At age 11, nobody rescued me when the boy I had a crush on at school kicked me in the vagina, on the football oval, hard, without warning or provocation. Up until then, he and I had been friends, had a mutual (if awkward) crush, and had hung out together a bit. I was a sweet and popular girl, and simply walked up to him at the end of lunchtime to say hello, when he kicked me. He seemed, up until that moment, to be a sweet and quiet boy, therefore his assault shocked me to the core. The pain was excruciating: he made full and intense contact with my pubic bone. I was doubled over in pain and hot tears streamed from my eyes, yet nobody came over to help me. Not a single student, nor a single teacher. What I remember most is a deep sense of shame. This boy had kicked my vagina, a part of my body that was deeply private, deeply personal, and which I had somehow already learnt was wrong, an object to be justifiably abused. I was supposed to be ashamed of it and of my female-ness. I must have already had it drummed into my unconscious that I was somehow to blame for this attack, as I told absolutely no-one at the time about it, not even a friend. I still feel embarrassed and ashamed relaying this story now, as if I am still somehow to blame. It is almost impossible to overcome a lifetime of gender conditioning. I want to hug the child-me and ask her to tell me all about it. I want to tell her that it wasn’t her fault and encourage her to tell her teacher at school, and to never, ever, put up with anything like that again.
None of these incidents should have happened to me. These are only a few of the things I have had to endure as a female, and as I wrote earlier, these things are relatively minor compared to some of the longer-term, harsher patterns of abuse I’ve been subjected to. And in saying that, it seems I am minimising it, but I’m not. Each of these incidents was terrifying and wrong. Each of these incidents are evidence of a deeply ingrained disrespect for women and the objectification of their bodies, of women’s status as “things” to be played with, hurt, mocked, teased, used and tortured. As I write about these incidents it is apparent that we live in a culture that systemically despises women and abuses their bodies, in which boys and men use women’s body parts to express hatred and enact gross misdeeds of unreciprocated desire.
I have written about some of the more significant abusive relationships and incidents on my blog already, using creative language and styles that more adequately express the intensity of the emotions that I feel about what happened to me. In writing about these other incidents today, I am trying to communicate something of what an ordinary woman might experience in her lifetime. These events are plentiful and are not isolated. They are not necessarily committed by psychopaths or criminals, but by ordinary men and boys.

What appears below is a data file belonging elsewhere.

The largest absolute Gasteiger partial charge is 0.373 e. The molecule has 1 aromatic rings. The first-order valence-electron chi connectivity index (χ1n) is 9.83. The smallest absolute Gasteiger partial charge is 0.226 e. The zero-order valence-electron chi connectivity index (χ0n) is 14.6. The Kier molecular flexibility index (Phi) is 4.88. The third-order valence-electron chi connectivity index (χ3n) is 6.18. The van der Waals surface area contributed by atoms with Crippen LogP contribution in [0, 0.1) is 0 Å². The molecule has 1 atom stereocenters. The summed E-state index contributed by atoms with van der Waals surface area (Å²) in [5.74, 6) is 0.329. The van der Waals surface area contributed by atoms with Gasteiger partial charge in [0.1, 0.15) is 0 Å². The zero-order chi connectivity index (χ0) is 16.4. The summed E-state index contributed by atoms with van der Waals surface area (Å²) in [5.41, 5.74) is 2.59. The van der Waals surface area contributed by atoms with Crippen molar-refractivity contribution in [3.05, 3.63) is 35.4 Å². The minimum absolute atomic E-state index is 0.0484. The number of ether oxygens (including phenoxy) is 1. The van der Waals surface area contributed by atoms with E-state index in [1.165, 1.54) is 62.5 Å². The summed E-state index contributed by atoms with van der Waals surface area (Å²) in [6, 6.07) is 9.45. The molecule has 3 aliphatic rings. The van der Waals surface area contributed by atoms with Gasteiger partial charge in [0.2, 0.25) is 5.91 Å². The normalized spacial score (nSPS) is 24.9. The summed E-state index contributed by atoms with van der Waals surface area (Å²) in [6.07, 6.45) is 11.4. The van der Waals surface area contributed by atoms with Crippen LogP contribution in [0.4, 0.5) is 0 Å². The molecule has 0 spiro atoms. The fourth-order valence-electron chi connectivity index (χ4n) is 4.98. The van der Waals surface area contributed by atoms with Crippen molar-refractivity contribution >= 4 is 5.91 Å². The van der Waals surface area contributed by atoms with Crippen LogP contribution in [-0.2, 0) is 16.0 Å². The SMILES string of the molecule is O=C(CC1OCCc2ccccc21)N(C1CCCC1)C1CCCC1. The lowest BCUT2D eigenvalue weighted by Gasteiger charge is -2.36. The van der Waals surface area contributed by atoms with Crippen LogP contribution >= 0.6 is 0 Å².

It is time for the reckoning. I’m immensely grateful for the courage of women like Rose McGowan, Tarana Burke, Alyssa Milano and Dylan Farrow (and so many others) who have helped break the secretive cycle of abuse; bravely and publicly coming out with stories that are so difficult to tell and bringing them to light. McGowan in particular has been incredibly tenacious and persistent, writing a book, Brave, which deals with her abuse and trauma not only in Hollywood, but during her upbringing, and creating a TV series on similar themes called Citizen Rose. It is McGowan’s tenacity and courage in particular that I have found both encouraging and emboldening, allowing me to tell my own stories of sexual abuse and assault for the first time.
My own trauma is seeing the light of day again, with is both good and bad. It is hard to dredge it up, but it is helpful to do so honesty and openly, to make connections between the various incidents, to reassess what happened in the light of other women’s experiences, and to forge a much better understanding that what happened to me was wrong. The MeToo phenomenon has given me a new, more nuanced understanding of what constitutes sexual abuse and assault. At age 43, though already a literate and learned feminist, I feel that for the first time I have the vocabulary and the understanding to be able describe what happened to me. The discussions that have taken place around things like coercion, consent and how women try to please men have been fascinating for me, and I see my own experience reflected back in the various articles, stories and discussions that have been taking place. For the first time I have names and words to describe the various things that have happened to me that always felt wrong; I just didn’t know how to write or speak about them before. MeToo has given me, and all women, permission to speak out about sexual abuse. It is a moment and a movement that I am incredibly grateful for, no matter how hard it has been to relive all of my pain. It is in revealing and dealing with this trauma that I will ultimately get well again, and finally be free to define who and what I am and what I will and won’t accept in my life, in my own body.